So should the way the DOC packaged and promoted this story about the books from Mexico last week in all the local and national media they could. Talk about propaganda! If I was a prison director anywhere else in the country I would be pretty pissed off at the Arizona Department of Corrections' claim that their "education programming is among the most robust for corrections departments throughout the United States." What arrogance to suggest that this state is seen as a role model for other DOC's anywhere. In truth, the AZ DOC is INFAMOUS across the country for being the most brutal, abusive place to do time, and one of the most dangerous systems to work in: the heroin traffic, gangs and violence are raging out of control and prisoners are dying all over the place of neglect.
The AZ DOC cares so little about the educational needs or rights of their Spanish-speaking prisoners that they haven't even bothered to translate a single of their policies into Spanish, despite having over 5,000 foreign nationals in their prisons. Spanish-speaking prisoners have to rely on bi-lingual prisoners to translate for them if they are filing a grievance, appealing a disciplinary action, trying to obtain medical care, or even speaking to a medical professional about their prostate cancer. That means they dont have fair access to the courts, or resources, or anything in prison. AZ DOC makes us all look like hypocrites, living in a true sham of a democracy.
THAT's why the Mexican Government donated textbooks for Arizona's Spanish-speaking prisoners. And if any of those books are for educating their citizens about their legal rights as prisoners, you can bet they'll hit the incinerator before they see a single AZ prison library shelf...unfortunately they all look like children's books. Great. DOC is going to be teaching adult prisoners how to "See Spot run" instead of how to make sure they get through their incarceration and make it back home alive. God forbid a foreign national should be allowed to read about his own rights in the custody of a hostile captor.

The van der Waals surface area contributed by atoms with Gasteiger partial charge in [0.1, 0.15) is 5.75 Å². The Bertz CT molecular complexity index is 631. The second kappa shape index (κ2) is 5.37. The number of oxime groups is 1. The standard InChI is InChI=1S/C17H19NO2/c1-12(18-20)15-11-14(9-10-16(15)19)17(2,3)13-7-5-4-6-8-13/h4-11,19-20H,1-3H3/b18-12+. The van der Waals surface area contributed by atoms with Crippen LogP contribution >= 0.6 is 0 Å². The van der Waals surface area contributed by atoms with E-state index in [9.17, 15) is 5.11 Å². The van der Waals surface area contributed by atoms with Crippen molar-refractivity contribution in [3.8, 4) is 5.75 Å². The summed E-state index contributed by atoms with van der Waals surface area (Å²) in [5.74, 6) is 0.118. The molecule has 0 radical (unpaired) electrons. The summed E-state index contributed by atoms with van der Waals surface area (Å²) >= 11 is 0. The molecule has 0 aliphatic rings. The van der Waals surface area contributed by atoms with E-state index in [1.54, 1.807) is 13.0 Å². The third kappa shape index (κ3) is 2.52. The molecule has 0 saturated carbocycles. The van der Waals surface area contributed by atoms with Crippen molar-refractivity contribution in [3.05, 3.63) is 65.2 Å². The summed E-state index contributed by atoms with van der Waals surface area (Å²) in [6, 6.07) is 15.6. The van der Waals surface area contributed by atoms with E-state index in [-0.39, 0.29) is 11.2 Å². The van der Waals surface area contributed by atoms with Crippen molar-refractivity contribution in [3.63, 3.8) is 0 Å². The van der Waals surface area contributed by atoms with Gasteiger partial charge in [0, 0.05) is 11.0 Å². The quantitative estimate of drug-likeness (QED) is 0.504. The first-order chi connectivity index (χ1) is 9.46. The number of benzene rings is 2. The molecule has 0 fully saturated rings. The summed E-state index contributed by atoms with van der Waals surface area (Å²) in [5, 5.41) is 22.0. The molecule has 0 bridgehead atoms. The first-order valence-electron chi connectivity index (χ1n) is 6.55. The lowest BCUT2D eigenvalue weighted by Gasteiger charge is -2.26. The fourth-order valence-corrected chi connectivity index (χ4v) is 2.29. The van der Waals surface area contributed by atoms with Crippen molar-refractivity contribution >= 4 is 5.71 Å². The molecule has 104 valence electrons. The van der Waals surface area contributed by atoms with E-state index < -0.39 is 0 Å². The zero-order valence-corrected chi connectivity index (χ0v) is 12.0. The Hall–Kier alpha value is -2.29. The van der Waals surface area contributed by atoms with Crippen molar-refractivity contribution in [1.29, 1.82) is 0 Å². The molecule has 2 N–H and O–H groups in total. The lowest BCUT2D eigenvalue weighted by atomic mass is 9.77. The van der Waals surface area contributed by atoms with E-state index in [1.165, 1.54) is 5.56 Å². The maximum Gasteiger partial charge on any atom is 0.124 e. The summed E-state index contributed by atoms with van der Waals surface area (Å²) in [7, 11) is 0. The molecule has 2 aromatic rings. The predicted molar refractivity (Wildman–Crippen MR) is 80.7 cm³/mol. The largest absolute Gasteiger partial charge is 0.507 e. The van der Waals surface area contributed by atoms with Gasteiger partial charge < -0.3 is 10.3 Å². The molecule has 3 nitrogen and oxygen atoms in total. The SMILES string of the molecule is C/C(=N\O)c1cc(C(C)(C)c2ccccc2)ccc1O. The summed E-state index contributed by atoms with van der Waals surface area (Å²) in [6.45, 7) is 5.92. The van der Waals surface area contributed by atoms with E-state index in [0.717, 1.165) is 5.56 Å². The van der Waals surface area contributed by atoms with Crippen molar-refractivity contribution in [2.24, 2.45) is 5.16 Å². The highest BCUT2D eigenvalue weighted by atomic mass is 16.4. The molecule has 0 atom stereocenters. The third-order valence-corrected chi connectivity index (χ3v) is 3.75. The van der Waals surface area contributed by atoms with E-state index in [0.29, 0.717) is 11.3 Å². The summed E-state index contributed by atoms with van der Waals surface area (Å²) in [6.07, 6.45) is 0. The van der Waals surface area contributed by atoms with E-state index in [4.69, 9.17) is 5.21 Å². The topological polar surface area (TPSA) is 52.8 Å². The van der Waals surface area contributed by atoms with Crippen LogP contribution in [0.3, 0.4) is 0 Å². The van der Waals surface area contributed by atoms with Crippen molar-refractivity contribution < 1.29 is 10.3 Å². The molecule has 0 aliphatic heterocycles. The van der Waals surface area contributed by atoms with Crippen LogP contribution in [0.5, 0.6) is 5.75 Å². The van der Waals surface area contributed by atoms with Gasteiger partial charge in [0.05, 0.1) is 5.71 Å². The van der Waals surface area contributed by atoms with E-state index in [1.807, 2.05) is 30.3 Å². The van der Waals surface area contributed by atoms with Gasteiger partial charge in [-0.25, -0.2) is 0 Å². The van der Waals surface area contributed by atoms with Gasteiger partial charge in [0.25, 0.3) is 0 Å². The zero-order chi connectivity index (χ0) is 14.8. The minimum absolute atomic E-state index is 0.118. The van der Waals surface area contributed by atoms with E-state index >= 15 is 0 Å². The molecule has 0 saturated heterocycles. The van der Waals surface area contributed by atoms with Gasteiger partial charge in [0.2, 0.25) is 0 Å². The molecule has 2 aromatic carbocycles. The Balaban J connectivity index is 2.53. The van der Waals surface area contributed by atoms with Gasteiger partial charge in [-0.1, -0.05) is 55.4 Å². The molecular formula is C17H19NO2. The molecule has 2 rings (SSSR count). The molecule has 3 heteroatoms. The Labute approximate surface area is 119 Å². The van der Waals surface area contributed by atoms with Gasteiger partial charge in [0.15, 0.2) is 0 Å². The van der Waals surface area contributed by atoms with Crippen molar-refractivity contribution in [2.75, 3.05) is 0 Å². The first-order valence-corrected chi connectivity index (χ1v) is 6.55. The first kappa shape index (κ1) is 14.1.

The government of Mexico has graciously donated more than 1,600 Spanish-language textbooks to the Department of Corrections.
These are now being distributed to our prison complexes throughout Arizona, where they will be made available in prison education libraries.
This donation goes beyond generosity. It addresses a fundamental need for this department, because books of this kind are an essential part of helping every inmate get an education.
Our commitment to inmate education is something that some people may not be fully aware of. ADC's education programming is among the most robust for corrections departments throughout the United States.
In a typical month, approximately 6,000 inmates are enrolled in some form of educational program such as functional literacy, career and technical education, special education or high school equivalency.
This is in addition to the tremendous amount of programming we provide to address substance abuse issues, promote self-improvement, and help inmates develop job skills that will help them become productive and law-abiding members of society when they're released. But without an educational foundation, inmates will not be able to make progress toward that goal.
A significant portion of our inmates speak Spanish as their primary or only language, and it's important that they have the resources they need in order to fulfill their responsibility to get an education.
This donation represents the best kind of partnership between two countries because it meets a substantial need and it will get tangible results. Sincerely,
Charles L. Ryan